Agnes Grey is Anne Bronte’s blistering indictment of the governess system – a relentless churn in which young women are dumped into unfamiliar houses and forced to fumble their way without allies or a discernable place. Neither servants nor members of the family, governesses don’t fit in anywhere. Often forced to bear the brunt of family snobbishness, Agnes shoulders her lonely burden with her only solace the occasional letter from home. Anne Bronte was a governess herself, so she knows of what she speaks (or writes) – the isolation, the loneliness, the low pay, the bitter challenge of being caught between charges whom you cannot discipline and who therefore won’t listen to you and don’t respect you, and their parents, who refuse to grant you authority in your own classroom and then blame you for their children’s bad behavior.

Like many young Victorian women, Agnes doesn’t stay a governess forever. And it’s a testament to her strength of character that she leaves her bitter experiences behind her, still able to appreciate moments of beauty and joy. Anne Bronte is known for pushing social envelopes, but she deserves to be just as well known for her beautiful writing:

There was a feeling of freshness and vigour in the very streets; and when I got free of the town, when my foot was on the sands and my face toward the broad, bright bay… no language can describe the effect of the deep, clear azure of the sky and ocean, the bright morning sunshine on the semi-circular barrier of craggy cliffs surmounted by green swelling hills, and on the smooth, wide sands, and the low rocks out at sea… looking, with their clothing of weeds and moss, like little grass-grown islands – and above all, on the brilliant, sparkling waves. And then, the unspeakable purity and freshness of the air! there was just enough heat to enhance the value of the breeze, and just enough wind to keep the whole sea in motion, to make the waves come bounding to the shore, foaming and sparkling, as if wild with glee. Nothing else was stirring – no living creature was visible besides myself. My footsteps were the first to press the firm, unbroken sands – nothing before had trampled them since last night’s flowing tide had obliterated the deepest marks of yesterday, and left it fair and even, except where the subsiding water had left behind it the traces of dimpled pools, and little running streams.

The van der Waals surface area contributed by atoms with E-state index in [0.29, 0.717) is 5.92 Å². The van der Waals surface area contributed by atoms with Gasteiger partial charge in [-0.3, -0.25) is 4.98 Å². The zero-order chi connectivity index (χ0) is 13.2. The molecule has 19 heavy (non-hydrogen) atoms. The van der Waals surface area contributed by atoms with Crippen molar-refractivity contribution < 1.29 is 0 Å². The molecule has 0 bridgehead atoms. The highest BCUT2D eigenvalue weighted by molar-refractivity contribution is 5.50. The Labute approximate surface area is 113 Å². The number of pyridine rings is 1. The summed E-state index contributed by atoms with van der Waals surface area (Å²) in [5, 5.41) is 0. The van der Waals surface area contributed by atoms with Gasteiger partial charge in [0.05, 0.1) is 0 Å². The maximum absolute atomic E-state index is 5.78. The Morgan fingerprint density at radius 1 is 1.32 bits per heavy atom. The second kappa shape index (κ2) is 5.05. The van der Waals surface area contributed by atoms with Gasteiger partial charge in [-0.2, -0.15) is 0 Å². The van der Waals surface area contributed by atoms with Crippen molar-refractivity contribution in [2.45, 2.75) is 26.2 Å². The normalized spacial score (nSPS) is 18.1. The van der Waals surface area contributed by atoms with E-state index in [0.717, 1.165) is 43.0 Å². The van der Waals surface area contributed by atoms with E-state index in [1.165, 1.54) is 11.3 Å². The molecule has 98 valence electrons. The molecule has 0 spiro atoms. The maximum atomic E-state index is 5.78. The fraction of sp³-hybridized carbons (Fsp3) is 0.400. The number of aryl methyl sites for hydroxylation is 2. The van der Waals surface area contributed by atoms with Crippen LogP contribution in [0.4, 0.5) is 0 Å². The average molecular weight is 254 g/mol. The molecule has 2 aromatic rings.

Can’t you just see it? Aren’t you just walking with Agnes on the beach? (That might be my favorite passage in the entire novel.)

I’ve said before, and I’ll say again, that Anne is my favorite Bronte. (It took me a long time to get there and still feels a bit disloyal – like the teenaged me who read Jane Eyre several times a year is frowning in disapproval – but it’s true.) Less histrionic than Emily, sparer with her words and prose than Charlotte, but just as willing as her eldest sister to take on unfair social systems – Anne has the total package. Agnes Grey isn’t going to top The Tenant of Wildfell Hall for me, but it was a compelling and beautifully-written narrative, and quite up to the “Acton Bell” standard.

Who is your favorite Bronte sister?